Pepper was diagnosed with breast cancer. She had a mastectomy, and after 24 of her lymph nodes tested positive with the disease, she underwent a bone marrow transplant. In the weeks that followed, she also endured radiation therapy, exams, and treatment with oral pain medications.
"Six years later, I had pain in my arm and thought maybe I'd broken it," Pepper explains. "But they discovered metastatic disease in my thoracic spine. In recent years it has moved to my sacral area, my left hip, upper left femur, right humerus, and I have small tumors in my lungs."
With the spreading cancer came bone pain. Pepper took more oral medications.
"They weren't satisfactory to me," she says. "They took a long time to work and I had to take so many to get relief."
With the large amounts of medication Pepper was taking, it wasn't safe for her to drive. The pain limited her mobility until she could stand for only five minutes at a time before she had to lie down.
"I had a diminished quality of life," she remembers. "I had so much pain in my spinal and sacral area. The only relief was to just lie down with the oral drugs. Every day was that way. I couldn't function. I live alone and not being able to sit, walk, or drive made me dependent on others."
In addition to oral medication, Pepper tried physical therapy for the pain. While the therapy helped with stretching and positioning, it did not take away the pain.
Pepper's oncologist and a pain specialist thought she might benefit from Medtronic targeted drug delivery, a treatment that uses a pump to deliver pain medication directly to the fluid around the spinal cord. The pain pump is connected to a thin, flexible tube called a catheter. Both the pump and catheter are surgically placed under the skin.
"I was willing to try anything to get some quality of life back," she recalls. "At that point in time I had been living with cancer for 12 years and I was worried about the assault of chemotherapy and oral medications on my kidneys, liver, and other organs. To me, the oral medications were as compromising as the pain itself."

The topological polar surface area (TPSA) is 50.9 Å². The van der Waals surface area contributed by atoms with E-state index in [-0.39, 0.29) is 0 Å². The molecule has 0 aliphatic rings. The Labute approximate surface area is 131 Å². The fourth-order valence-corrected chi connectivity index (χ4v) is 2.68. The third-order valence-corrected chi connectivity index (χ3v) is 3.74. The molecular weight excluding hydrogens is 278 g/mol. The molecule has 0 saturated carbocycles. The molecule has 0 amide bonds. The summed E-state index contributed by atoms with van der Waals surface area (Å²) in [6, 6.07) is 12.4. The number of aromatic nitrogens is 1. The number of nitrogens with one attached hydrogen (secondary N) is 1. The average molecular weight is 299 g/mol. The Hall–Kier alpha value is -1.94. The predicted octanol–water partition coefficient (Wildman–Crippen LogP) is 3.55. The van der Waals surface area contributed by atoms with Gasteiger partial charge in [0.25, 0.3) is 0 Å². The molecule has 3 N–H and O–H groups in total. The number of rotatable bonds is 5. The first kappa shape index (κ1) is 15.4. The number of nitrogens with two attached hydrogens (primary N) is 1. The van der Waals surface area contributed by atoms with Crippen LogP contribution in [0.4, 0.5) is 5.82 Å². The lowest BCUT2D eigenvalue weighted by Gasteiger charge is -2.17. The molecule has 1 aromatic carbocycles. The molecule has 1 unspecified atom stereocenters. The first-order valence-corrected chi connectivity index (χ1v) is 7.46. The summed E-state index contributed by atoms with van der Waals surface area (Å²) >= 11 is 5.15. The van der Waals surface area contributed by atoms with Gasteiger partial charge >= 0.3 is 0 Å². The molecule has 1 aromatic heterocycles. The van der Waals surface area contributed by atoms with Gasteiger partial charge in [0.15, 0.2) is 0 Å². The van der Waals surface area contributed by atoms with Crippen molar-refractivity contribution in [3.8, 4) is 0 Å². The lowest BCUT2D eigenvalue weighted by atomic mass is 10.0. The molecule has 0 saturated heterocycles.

Pepper had the pain pump surgically placed in September 2008. After the surgery, Pepper was surprised that she did not feel any discomfort. She wore an elastic bandage around her abdomen for two weeks after the procedure to protect the incision site.
While Pepper did not experience any surgical complications, they can occur and can include spinal headache, infection, or anesthesia complications. Post-implant complications may include an inverted pump, catheter issues like leaking, dislodgement, or kinking, or drug-related side effects.
Pepper credits her pain pump with giving her more freedom to pursue the activities she enjoys most.
"I have my independence back," she explains. "Before the pump I couldn't stand or walk. Now, I feel safe doing any number of things."
Pepper takes long driving trips to visit friends in other states. She hosts dinner parties. Her grandchildren spend the night.
"I couldn't do any of these things without my pump," she says.
Pepper's pain pump also allows for her to give herself bolus doses when her pain increases. "I rarely use the bolus dosing because my pain is very controlled. It is always a 0 to a 2 on a pain scale. On days when it is a 2 or higher, I use a bolus dose to bring it down."
"It was depressing when all I could do was take oral medications and simply exist," she continues. "My life is so much fuller now. The pump has made a huge difference in my life."
This story reflects one person's experience. Not every person will receive the same results. Talk to your doctor about your treatment options.